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For what it's worth, I showed in my recent article http://link.springer.com/content/pdf/10.1140%2Fepjc%2Fs10052-013-2371-4.pdf (published in European Phys. J. C) that one can eliminate the Dirac field from the Dirac-Maxwell electrodynamics after introduction of a complex electromagnetic 4-potential (producing the same electromagnetic field as the real ...


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In our modern understanding, every electron is thought to be a localized excitation of the electron (or Dirac) (spinor) field $\Psi(x^\mu)$, while every photon is considered to be an excitation of the photon (vector) field $A^\nu(x^\mu)$, which is the quantum field-theoretic counterpart of the classical four-potential. Thus, the answer to your questions ...


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Basically recoil, since photons can also carry momentum. The reason why this recoil can also lead to attraction instead of plain repulsion is that the exchanged virtual photon has a definite momentum, so it can not have a definite position at the same time (the position wave of a virtual photon is stretched out to infinity). The momentum can be transfered ...


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To find the lifetime you can use a mixture between QED and non relativistic QM. You use QED to find the cross-section of $e^+ e^- \rightarrow \gamma\gamma$ which is to first order in perturbation theory for the singlet state $\frac{4\pi}{cv}\left(\frac{\alpha}{m}\right)^2$. Then you must multiply this by the electron luminosity, this is where you use the QM ...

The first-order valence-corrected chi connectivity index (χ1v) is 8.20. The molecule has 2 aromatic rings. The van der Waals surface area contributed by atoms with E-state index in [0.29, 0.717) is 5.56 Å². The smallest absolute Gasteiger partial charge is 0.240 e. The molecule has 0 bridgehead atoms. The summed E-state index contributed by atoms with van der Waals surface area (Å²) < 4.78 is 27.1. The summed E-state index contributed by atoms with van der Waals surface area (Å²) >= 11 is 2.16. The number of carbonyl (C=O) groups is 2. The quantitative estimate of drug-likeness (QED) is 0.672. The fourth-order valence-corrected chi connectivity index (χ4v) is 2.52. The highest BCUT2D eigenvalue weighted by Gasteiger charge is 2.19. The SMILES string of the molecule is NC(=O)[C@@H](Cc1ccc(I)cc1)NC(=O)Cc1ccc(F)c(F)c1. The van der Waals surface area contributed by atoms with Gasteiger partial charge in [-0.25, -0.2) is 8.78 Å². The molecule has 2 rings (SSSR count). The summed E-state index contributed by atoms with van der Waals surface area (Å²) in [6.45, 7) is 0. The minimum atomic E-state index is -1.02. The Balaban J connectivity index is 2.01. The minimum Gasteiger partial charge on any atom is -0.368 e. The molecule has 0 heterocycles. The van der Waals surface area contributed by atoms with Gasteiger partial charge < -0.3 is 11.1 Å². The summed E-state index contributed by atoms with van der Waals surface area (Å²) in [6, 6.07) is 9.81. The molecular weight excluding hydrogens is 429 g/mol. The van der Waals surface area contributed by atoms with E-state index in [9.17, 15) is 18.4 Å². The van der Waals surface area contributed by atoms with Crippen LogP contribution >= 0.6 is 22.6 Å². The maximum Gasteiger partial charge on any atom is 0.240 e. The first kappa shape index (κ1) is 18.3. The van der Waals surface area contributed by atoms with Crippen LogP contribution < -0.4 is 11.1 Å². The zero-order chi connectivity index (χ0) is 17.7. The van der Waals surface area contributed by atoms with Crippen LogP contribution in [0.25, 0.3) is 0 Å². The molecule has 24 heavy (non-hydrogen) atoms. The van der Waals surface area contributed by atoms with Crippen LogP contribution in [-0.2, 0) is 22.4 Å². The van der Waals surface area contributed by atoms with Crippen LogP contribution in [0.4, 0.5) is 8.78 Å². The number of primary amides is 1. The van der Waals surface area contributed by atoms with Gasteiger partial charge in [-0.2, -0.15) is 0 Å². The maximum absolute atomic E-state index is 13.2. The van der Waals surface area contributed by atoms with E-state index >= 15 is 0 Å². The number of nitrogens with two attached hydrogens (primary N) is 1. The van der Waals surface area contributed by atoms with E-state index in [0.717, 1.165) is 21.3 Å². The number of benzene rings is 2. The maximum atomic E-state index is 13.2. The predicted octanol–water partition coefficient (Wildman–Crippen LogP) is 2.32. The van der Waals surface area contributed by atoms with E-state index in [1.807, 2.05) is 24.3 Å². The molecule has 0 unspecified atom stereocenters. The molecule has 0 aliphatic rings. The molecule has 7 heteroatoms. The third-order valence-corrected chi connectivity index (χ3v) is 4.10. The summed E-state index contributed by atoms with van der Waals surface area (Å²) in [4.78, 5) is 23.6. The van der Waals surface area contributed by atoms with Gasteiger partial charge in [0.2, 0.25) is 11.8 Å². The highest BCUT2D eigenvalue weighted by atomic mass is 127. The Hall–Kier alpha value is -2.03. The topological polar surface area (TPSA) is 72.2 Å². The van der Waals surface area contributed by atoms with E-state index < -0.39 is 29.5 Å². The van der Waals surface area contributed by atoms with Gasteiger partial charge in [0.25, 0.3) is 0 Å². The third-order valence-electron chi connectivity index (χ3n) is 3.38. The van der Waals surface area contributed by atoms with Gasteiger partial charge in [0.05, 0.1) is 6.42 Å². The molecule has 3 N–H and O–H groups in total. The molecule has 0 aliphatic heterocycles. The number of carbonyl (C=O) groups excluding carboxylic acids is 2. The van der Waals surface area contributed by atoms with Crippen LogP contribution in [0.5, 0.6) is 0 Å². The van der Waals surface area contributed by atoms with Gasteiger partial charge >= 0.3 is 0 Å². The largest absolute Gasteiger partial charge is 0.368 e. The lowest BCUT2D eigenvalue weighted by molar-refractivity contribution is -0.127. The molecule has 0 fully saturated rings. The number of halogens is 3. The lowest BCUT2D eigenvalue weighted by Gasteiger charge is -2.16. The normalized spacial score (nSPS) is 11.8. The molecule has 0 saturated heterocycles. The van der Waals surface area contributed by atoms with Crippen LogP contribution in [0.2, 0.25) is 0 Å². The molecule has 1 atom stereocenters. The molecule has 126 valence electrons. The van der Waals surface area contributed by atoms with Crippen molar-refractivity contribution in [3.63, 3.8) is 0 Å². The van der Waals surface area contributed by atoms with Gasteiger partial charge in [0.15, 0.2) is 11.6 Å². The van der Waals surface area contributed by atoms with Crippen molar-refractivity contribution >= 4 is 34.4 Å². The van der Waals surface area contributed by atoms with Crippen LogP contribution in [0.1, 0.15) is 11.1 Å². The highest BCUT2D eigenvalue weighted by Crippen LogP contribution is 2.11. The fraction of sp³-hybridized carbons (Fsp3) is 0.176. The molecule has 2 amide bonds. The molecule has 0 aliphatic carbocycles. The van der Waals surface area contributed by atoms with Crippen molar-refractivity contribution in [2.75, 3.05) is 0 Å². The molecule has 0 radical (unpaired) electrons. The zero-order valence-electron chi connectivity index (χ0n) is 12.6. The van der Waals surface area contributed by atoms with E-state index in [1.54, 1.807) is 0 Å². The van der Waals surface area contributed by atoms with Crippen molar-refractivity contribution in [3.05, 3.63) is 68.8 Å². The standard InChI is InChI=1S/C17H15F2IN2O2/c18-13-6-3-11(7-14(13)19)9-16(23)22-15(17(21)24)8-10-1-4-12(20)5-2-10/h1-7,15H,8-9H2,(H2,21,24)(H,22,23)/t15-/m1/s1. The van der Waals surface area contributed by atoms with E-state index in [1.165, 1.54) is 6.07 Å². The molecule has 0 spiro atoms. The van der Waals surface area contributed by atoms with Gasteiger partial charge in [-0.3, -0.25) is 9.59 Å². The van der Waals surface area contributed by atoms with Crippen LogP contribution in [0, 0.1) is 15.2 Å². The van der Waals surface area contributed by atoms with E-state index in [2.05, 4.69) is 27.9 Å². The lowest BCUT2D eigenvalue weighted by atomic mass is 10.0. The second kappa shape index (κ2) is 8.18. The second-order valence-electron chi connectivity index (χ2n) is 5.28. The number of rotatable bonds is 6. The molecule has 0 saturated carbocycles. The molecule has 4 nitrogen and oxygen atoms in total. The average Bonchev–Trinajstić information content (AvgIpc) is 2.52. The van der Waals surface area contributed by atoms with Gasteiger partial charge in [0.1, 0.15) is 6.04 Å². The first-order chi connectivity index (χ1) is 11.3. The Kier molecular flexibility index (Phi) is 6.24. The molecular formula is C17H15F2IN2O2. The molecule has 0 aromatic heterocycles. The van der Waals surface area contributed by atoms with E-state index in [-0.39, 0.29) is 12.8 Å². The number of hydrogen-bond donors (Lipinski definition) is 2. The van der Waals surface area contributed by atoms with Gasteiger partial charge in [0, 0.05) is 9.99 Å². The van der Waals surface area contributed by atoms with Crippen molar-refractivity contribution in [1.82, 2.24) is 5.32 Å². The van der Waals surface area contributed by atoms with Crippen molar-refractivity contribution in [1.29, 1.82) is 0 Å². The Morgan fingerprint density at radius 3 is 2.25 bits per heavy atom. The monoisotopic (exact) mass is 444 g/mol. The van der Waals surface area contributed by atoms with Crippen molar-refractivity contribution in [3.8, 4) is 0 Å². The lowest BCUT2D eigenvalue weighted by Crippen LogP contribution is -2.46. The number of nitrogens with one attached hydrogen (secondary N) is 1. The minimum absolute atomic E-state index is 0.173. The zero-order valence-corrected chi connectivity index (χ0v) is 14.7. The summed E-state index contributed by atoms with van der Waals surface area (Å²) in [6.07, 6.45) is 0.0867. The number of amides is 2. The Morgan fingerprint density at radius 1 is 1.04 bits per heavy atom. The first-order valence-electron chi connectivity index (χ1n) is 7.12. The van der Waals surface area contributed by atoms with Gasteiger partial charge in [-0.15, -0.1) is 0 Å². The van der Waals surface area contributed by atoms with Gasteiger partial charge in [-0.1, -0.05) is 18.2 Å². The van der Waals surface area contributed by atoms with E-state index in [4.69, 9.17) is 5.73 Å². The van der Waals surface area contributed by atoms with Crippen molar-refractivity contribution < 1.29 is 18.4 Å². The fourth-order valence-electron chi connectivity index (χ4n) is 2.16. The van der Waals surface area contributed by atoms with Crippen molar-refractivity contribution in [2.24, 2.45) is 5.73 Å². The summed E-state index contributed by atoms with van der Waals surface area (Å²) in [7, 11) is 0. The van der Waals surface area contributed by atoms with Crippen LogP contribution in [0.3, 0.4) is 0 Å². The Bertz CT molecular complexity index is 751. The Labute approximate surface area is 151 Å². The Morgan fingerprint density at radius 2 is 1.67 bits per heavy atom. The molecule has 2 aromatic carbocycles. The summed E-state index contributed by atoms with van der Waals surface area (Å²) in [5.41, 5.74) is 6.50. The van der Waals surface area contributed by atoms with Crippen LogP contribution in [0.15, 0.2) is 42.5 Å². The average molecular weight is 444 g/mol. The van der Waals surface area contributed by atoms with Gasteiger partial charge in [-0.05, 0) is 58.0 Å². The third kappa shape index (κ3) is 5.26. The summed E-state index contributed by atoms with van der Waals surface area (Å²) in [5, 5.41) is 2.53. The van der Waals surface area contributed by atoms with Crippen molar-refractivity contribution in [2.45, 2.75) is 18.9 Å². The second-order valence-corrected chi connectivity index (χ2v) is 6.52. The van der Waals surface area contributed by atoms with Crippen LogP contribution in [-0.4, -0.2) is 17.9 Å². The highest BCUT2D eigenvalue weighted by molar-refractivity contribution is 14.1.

3

Quantum mechanics and classical E&M have created a whole bunch of fruit. In no particular order: Light is an electromagnetic wave. This means that we are routinely making light with LEDs and the like. It's pretty cool that you can design better antennas, or waveguides, or what have you. While we're at it, knowing why Stefan-Boltzmann radiation goes ...


1

The Cosmic Microwave Background includes photons that will not be absorbed before the universe inflates to the point where there is nothing to hit ever again. If parts of the last scattering were somehow barred from releasing that energy, I think we would notice. The photon carries energy. Particles do that. How is it any different from the electron, which ...


2

It is pretty simple just use the following formula, $$ \int d^3 x e^{i(p+q)x} = (2\pi)^3\delta(p+q)$$ and thus on integrating $d^3 q$ you will have $\sqrt{2E(p)2E(q)} = E(p)$ in the downstairs, and then it's pretty straightforward.


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As an outcome of his PhD thesis work, Richard Feynman and John Wheeler wrote a series of papers on how the kickback on an electron as it emits a photon can be modeled accurately as the result of an "advanced photon" traveling backwards in time and striking the electron. No, the Feynman-Wheeler theory considers model of classical electromagnetic ...